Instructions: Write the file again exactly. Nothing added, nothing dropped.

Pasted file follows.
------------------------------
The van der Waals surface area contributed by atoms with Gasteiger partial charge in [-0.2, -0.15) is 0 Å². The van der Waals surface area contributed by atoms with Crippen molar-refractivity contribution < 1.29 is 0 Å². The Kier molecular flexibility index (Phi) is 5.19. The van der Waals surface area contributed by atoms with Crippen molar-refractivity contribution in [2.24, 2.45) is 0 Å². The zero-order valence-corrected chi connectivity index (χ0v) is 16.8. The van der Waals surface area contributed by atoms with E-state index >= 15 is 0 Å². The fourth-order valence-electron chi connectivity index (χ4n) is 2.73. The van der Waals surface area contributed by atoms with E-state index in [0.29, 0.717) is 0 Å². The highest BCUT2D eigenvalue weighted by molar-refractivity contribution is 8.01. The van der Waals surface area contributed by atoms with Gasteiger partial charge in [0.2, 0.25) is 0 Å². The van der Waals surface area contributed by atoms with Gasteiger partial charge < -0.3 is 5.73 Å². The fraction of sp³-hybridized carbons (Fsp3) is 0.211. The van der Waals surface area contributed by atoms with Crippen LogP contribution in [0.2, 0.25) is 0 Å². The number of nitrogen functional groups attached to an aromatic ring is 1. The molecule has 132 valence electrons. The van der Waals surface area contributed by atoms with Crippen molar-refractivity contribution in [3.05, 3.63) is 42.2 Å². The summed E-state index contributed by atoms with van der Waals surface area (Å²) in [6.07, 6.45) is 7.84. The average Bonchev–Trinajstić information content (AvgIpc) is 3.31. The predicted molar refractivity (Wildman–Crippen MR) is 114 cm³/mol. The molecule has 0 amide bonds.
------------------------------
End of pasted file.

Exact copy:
The van der Waals surface area contributed by atoms with Gasteiger partial charge in [-0.2, -0.15) is 0 Å². The van der Waals surface area contributed by atoms with Crippen molar-refractivity contribution < 1.29 is 0 Å². The Kier molecular flexibility index (Phi) is 5.19. The van der Waals surface area contributed by atoms with Crippen molar-refractivity contribution in [2.24, 2.45) is 0 Å². The zero-order valence-corrected chi connectivity index (χ0v) is 16.8. The van der Waals surface area contributed by atoms with E-state index >= 15 is 0 Å². The fourth-order valence-electron chi connectivity index (χ4n) is 2.73. The van der Waals surface area contributed by atoms with E-state index in [0.29, 0.717) is 0 Å². The highest BCUT2D eigenvalue weighted by molar-refractivity contribution is 8.01. The van der Waals surface area contributed by atoms with Gasteiger partial charge in [0.2, 0.25) is 0 Å². The van der Waals surface area contributed by atoms with Gasteiger partial charge < -0.3 is 5.73 Å². The fraction of sp³-hybridized carbons (Fsp3) is 0.211. The van der Waals surface area contributed by atoms with Crippen LogP contribution in [0.2, 0.25) is 0 Å². The number of nitrogen functional groups attached to an aromatic ring is 1. The molecule has 132 valence electrons. The van der Waals surface area contributed by atoms with Crippen molar-refractivity contribution in [3.05, 3.63) is 42.2 Å². The summed E-state index contributed by atoms with van der Waals surface area (Å²) in [6.07, 6.45) is 7.84. The average Bonchev–Trinajstić information content (AvgIpc) is 3.31. The predicted molar refractivity (Wildman–Crippen MR) is 114 cm³/mol. The molecule has 0 amide bonds.